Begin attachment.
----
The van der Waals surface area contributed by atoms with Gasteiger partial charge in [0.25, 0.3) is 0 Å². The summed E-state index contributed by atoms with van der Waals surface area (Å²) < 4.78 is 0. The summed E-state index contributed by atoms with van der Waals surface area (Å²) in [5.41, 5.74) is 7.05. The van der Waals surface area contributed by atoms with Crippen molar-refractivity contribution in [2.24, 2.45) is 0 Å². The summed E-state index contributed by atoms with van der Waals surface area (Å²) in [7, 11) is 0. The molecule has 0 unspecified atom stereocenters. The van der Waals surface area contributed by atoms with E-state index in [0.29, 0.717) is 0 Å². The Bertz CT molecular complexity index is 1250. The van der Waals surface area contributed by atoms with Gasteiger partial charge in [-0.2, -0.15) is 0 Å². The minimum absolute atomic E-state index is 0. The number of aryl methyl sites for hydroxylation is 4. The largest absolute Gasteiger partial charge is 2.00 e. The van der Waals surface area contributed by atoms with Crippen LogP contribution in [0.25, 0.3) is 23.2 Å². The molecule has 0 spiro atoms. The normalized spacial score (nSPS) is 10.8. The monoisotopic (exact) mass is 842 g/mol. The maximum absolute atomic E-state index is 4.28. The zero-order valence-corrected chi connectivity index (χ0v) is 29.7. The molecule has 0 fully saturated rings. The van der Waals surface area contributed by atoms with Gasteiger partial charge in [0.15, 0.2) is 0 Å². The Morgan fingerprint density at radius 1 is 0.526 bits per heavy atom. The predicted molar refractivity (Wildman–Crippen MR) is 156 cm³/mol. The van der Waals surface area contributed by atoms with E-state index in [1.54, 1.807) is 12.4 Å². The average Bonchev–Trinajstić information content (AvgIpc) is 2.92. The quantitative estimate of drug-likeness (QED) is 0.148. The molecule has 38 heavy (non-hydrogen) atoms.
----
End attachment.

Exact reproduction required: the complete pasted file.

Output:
The van der Waals surface area contributed by atoms with Gasteiger partial charge in [0.25, 0.3) is 0 Å². The summed E-state index contributed by atoms with van der Waals surface area (Å²) < 4.78 is 0. The summed E-state index contributed by atoms with van der Waals surface area (Å²) in [5.41, 5.74) is 7.05. The van der Waals surface area contributed by atoms with Crippen molar-refractivity contribution in [2.24, 2.45) is 0 Å². The summed E-state index contributed by atoms with van der Waals surface area (Å²) in [7, 11) is 0. The molecule has 0 unspecified atom stereocenters. The van der Waals surface area contributed by atoms with E-state index in [0.29, 0.717) is 0 Å². The Bertz CT molecular complexity index is 1250. The van der Waals surface area contributed by atoms with Gasteiger partial charge in [-0.2, -0.15) is 0 Å². The minimum absolute atomic E-state index is 0. The number of aryl methyl sites for hydroxylation is 4. The largest absolute Gasteiger partial charge is 2.00 e. The van der Waals surface area contributed by atoms with Crippen LogP contribution in [0.25, 0.3) is 23.2 Å². The molecule has 0 spiro atoms. The normalized spacial score (nSPS) is 10.8. The monoisotopic (exact) mass is 842 g/mol. The maximum absolute atomic E-state index is 4.28. The zero-order valence-corrected chi connectivity index (χ0v) is 29.7. The molecule has 0 fully saturated rings. The van der Waals surface area contributed by atoms with Gasteiger partial charge in [0.15, 0.2) is 0 Å². The Morgan fingerprint density at radius 1 is 0.526 bits per heavy atom. The predicted molar refractivity (Wildman–Crippen MR) is 156 cm³/mol. The van der Waals surface area contributed by atoms with E-state index in [1.54, 1.807) is 12.4 Å². The average Bonchev–Trinajstić information content (AvgIpc) is 2.92. The quantitative estimate of drug-likeness (QED) is 0.148. The molecule has 38 heavy (non-hydrogen) atoms.